We discovered a busy intersection was on the opposite side of the bridge to Trinity Hill and promptly arranged our days so that we could have a late lunch in a cafe/bar that overlooked it and enjoyed a beer or two while we engaged in some people watching. We learned a long time ago that you can learn more about a place and its inhabitants by just sitting in a busy spot and letting it all walk past you, instead of tearing about the place trying to see thing son the go. You can learn more in an hour by staying put and paying attention than in one day pounding the pavement all over town.
Much to Tim’s delight, it seemed that all the women are tall, slim, blonde and beautiful. Well, maybe not all, but a good proportion of them!! They highlight all their qualities with ample make-up, perfectly coiffured hair and very short skirts! Another notable trait though was that hardly anyone spoke to each other. The constant chatter that can drive you nuts some days in other cities was almost entirely missing. If it weren’t for the traffic honking horns and skidding into intersections, it would have been spooky.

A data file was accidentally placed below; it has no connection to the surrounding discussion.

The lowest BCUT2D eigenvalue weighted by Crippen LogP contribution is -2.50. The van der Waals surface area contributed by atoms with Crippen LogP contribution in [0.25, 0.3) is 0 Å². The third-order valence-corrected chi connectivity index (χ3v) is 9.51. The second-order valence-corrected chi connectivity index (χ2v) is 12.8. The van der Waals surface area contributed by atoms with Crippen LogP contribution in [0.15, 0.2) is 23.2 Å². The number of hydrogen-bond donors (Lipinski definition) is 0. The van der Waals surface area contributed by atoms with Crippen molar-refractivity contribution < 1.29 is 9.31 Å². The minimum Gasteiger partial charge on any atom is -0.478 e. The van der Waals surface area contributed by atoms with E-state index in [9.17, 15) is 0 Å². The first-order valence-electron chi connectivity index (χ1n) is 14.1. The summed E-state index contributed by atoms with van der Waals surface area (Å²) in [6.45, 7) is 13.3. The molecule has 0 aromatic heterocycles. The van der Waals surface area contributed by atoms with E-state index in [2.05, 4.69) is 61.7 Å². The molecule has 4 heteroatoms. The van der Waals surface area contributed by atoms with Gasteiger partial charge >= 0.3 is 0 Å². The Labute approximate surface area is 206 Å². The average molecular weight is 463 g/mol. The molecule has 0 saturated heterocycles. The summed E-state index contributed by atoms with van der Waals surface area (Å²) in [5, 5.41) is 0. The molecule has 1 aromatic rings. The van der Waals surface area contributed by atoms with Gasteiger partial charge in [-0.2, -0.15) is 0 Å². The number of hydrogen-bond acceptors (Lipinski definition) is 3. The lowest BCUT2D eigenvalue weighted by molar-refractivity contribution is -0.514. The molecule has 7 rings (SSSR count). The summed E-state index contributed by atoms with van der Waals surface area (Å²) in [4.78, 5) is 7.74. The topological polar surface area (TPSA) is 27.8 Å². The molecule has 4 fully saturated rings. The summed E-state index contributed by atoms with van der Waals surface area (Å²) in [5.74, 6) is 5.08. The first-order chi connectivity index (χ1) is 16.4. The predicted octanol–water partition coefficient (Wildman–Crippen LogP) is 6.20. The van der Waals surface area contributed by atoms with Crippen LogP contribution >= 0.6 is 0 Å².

On the other side of the river, nightfall would bring the riverboat restaurants to life with their obscure English pop music from the 70’s. Songs we hadn’t heard in 30 or 40 years echoed across the water as the alcohol began to loosen the lips of the locals and the whole complexion of the city changed.
Eating and drinking are quite cheap, as long as it’s local fare. Imported beers, which are popular, are expensive, even by Baltic standards. Local food is very cheap and filling. And, if you showed and interest and asked for advice on what to eat to find the specialties of Belarus, people were more than accommodating.